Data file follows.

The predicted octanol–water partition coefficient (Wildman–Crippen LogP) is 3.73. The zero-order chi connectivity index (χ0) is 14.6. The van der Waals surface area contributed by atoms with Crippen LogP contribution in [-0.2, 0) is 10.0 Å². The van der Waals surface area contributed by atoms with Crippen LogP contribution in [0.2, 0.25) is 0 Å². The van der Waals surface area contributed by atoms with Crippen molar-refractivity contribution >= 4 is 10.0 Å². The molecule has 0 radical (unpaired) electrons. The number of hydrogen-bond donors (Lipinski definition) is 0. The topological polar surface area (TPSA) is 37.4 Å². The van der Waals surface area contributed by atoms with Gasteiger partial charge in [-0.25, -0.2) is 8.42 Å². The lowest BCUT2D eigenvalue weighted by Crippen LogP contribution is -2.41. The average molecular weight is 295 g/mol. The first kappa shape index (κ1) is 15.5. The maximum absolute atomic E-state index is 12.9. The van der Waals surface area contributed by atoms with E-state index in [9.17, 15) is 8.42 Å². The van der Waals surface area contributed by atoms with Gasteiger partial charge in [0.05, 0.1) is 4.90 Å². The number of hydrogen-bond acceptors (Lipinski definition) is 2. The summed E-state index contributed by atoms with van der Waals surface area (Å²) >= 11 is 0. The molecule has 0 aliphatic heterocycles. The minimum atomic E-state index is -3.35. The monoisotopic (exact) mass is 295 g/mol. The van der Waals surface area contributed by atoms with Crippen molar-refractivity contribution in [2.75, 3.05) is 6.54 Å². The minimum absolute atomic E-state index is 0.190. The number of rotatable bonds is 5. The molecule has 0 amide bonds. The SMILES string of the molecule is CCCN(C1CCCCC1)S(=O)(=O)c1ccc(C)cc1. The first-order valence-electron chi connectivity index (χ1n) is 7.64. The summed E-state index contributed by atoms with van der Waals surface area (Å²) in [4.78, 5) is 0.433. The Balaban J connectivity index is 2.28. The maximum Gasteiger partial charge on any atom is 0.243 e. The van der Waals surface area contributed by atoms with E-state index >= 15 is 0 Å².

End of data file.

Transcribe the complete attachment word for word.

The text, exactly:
The predicted octanol–water partition coefficient (Wildman–Crippen LogP) is 3.73. The zero-order chi connectivity index (χ0) is 14.6. The van der Waals surface area contributed by atoms with Crippen LogP contribution in [-0.2, 0) is 10.0 Å². The van der Waals surface area contributed by atoms with Crippen LogP contribution in [0.2, 0.25) is 0 Å². The van der Waals surface area contributed by atoms with Crippen molar-refractivity contribution >= 4 is 10.0 Å². The molecule has 0 radical (unpaired) electrons. The number of hydrogen-bond donors (Lipinski definition) is 0. The topological polar surface area (TPSA) is 37.4 Å². The van der Waals surface area contributed by atoms with Gasteiger partial charge in [-0.25, -0.2) is 8.42 Å². The lowest BCUT2D eigenvalue weighted by Crippen LogP contribution is -2.41. The average molecular weight is 295 g/mol. The first kappa shape index (κ1) is 15.5. The maximum absolute atomic E-state index is 12.9. The van der Waals surface area contributed by atoms with E-state index in [9.17, 15) is 8.42 Å². The van der Waals surface area contributed by atoms with Gasteiger partial charge in [0.05, 0.1) is 4.90 Å². The number of hydrogen-bond acceptors (Lipinski definition) is 2. The summed E-state index contributed by atoms with van der Waals surface area (Å²) >= 11 is 0. The molecule has 0 aliphatic heterocycles. The minimum atomic E-state index is -3.35. The monoisotopic (exact) mass is 295 g/mol. The van der Waals surface area contributed by atoms with Crippen molar-refractivity contribution in [2.75, 3.05) is 6.54 Å². The minimum absolute atomic E-state index is 0.190. The number of rotatable bonds is 5. The molecule has 0 amide bonds. The SMILES string of the molecule is CCCN(C1CCCCC1)S(=O)(=O)c1ccc(C)cc1. The first-order valence-electron chi connectivity index (χ1n) is 7.64. The summed E-state index contributed by atoms with van der Waals surface area (Å²) in [4.78, 5) is 0.433. The Balaban J connectivity index is 2.28. The maximum Gasteiger partial charge on any atom is 0.243 e. The van der Waals surface area contributed by atoms with E-state index >= 15 is 0 Å².